Monday, February 09, 2009

Burning our bucks in the woods

From The Oregonian:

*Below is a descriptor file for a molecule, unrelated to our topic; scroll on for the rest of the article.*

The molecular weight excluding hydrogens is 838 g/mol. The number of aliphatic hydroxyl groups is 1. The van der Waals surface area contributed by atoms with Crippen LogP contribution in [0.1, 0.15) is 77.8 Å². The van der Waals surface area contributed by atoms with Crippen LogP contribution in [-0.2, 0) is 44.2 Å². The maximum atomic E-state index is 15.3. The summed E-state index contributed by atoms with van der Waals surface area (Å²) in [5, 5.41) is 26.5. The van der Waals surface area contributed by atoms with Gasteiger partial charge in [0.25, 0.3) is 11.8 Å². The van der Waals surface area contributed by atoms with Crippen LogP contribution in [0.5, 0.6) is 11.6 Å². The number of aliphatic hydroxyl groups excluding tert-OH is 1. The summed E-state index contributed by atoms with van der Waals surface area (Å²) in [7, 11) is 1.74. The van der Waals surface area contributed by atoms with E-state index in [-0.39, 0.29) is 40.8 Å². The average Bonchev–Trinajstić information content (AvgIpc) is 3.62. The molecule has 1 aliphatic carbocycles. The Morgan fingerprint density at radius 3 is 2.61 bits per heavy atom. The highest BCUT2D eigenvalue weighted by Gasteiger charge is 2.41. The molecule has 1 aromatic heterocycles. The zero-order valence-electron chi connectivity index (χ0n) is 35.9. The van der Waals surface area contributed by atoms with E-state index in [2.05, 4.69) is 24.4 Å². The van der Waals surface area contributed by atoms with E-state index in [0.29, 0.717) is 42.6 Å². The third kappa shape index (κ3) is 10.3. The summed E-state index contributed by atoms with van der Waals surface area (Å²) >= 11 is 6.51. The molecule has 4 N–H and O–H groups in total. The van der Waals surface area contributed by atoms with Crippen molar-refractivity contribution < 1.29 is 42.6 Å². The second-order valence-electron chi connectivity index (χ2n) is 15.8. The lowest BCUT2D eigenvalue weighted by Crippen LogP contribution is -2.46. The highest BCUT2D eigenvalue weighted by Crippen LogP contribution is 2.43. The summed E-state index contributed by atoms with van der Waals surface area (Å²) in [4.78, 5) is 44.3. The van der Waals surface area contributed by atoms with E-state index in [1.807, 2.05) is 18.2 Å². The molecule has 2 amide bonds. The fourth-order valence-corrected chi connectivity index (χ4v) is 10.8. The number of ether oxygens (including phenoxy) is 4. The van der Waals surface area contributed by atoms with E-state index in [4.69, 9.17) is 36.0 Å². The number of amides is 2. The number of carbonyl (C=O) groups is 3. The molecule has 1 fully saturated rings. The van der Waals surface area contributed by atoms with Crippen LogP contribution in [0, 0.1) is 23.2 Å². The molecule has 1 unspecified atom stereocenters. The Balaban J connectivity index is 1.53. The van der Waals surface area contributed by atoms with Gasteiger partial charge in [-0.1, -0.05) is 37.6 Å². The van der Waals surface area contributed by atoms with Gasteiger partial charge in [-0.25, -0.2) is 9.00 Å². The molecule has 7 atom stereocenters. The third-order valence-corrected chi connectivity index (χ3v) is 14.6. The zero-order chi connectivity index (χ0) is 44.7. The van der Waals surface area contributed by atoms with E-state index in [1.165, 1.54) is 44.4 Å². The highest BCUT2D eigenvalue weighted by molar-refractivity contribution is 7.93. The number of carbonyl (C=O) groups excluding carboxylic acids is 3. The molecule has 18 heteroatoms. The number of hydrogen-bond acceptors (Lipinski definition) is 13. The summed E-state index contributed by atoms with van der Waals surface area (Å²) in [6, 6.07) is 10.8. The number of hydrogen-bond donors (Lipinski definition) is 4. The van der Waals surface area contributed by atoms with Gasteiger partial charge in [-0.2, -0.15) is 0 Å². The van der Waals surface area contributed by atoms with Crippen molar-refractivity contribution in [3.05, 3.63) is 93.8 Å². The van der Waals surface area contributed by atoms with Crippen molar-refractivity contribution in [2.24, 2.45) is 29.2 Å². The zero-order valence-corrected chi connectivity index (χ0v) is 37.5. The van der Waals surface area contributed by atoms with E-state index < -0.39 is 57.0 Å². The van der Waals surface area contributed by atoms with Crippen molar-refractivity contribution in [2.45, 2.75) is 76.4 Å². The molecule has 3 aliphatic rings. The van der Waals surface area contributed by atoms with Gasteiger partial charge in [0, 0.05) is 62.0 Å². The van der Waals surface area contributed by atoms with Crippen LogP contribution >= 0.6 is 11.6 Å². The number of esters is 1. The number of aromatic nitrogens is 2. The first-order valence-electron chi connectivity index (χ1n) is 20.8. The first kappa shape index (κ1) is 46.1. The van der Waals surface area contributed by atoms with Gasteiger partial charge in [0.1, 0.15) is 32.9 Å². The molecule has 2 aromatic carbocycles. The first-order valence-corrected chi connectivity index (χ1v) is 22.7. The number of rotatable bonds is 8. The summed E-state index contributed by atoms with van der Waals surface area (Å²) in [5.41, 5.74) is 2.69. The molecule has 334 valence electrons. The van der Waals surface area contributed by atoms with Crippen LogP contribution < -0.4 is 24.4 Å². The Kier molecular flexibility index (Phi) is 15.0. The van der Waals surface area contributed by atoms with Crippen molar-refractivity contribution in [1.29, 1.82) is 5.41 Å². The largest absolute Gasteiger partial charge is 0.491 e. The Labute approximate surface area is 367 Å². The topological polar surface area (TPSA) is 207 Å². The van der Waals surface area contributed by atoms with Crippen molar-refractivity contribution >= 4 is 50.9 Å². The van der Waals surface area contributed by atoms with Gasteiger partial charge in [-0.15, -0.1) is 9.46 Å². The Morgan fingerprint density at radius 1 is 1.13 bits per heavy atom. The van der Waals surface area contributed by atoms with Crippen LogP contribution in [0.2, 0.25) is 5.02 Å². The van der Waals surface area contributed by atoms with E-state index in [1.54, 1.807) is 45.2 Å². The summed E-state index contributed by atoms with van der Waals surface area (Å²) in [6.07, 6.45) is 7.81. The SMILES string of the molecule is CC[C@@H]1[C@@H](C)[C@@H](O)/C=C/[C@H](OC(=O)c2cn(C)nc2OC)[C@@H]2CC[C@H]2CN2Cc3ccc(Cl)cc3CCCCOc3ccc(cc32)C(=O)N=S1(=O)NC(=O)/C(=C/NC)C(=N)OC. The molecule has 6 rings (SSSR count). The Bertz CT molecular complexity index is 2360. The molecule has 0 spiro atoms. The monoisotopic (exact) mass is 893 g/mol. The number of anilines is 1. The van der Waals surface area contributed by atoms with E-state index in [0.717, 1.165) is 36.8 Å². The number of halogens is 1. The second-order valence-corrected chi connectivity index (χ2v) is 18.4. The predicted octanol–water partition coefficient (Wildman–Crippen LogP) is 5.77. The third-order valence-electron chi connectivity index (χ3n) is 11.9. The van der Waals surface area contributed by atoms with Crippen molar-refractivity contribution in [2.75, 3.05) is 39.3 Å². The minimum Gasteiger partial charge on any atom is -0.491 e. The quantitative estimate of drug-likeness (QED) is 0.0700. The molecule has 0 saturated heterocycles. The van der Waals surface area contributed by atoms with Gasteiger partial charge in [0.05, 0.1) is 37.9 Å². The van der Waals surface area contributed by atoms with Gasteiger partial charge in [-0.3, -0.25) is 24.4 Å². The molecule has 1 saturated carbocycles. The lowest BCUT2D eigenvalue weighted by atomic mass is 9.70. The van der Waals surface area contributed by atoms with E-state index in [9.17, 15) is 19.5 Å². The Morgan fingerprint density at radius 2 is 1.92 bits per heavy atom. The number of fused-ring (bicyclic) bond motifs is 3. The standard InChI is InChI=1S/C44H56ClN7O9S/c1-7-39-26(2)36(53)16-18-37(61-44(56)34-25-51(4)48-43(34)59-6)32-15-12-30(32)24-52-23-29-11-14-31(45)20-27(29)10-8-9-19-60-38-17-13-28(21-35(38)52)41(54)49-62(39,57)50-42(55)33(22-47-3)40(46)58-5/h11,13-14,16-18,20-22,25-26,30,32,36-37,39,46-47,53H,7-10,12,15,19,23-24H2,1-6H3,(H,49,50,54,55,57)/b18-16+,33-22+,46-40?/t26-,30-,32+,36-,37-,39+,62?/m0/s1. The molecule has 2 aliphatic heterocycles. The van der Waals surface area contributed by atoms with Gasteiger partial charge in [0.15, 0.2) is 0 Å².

The Forest Service is slated to receive from Congress $300 million to pay for hazardous fuels reduction projects on federal land. Hazardous fuels reduction includes removing small trees from forests, mowing brush and prescribed burning. The National Fire Plan created the hazardous fuels reduction program. The Forest Service says the fuels program is intended "to help save the lives of firefighters and citizens and to reduce the risk of catastrophic fire to our communities, forests, and rangelands." Since its adoption in 2001, the NFP's hazardous fuels program has treated fuels on 29 million acres at a cost of $2 billion. So what's been the return on our $2 billion investment? Has the program saved lives, reduced fires or protected communities? From 2001 through 2007, 136 firefighters have lost their lives in the line of duty. In the preceding seven-year period (1994-2000), 130 firefighters died. Under the NFP, fires have burned an average of 7 million acres each year. In the seven-year period before the NFP, fires burned 4 million acres a year. In the last seven years, firefighting costs averaged $1.4 billion a year. In the preceding period before the NFP, costs averaged half that amount. Under the NFP, 1,482 houses have been lost annually to wildfires (most are in Southern California), compared to an average 563 houses lost yearly in the two years (for which I have data) before the NFP....

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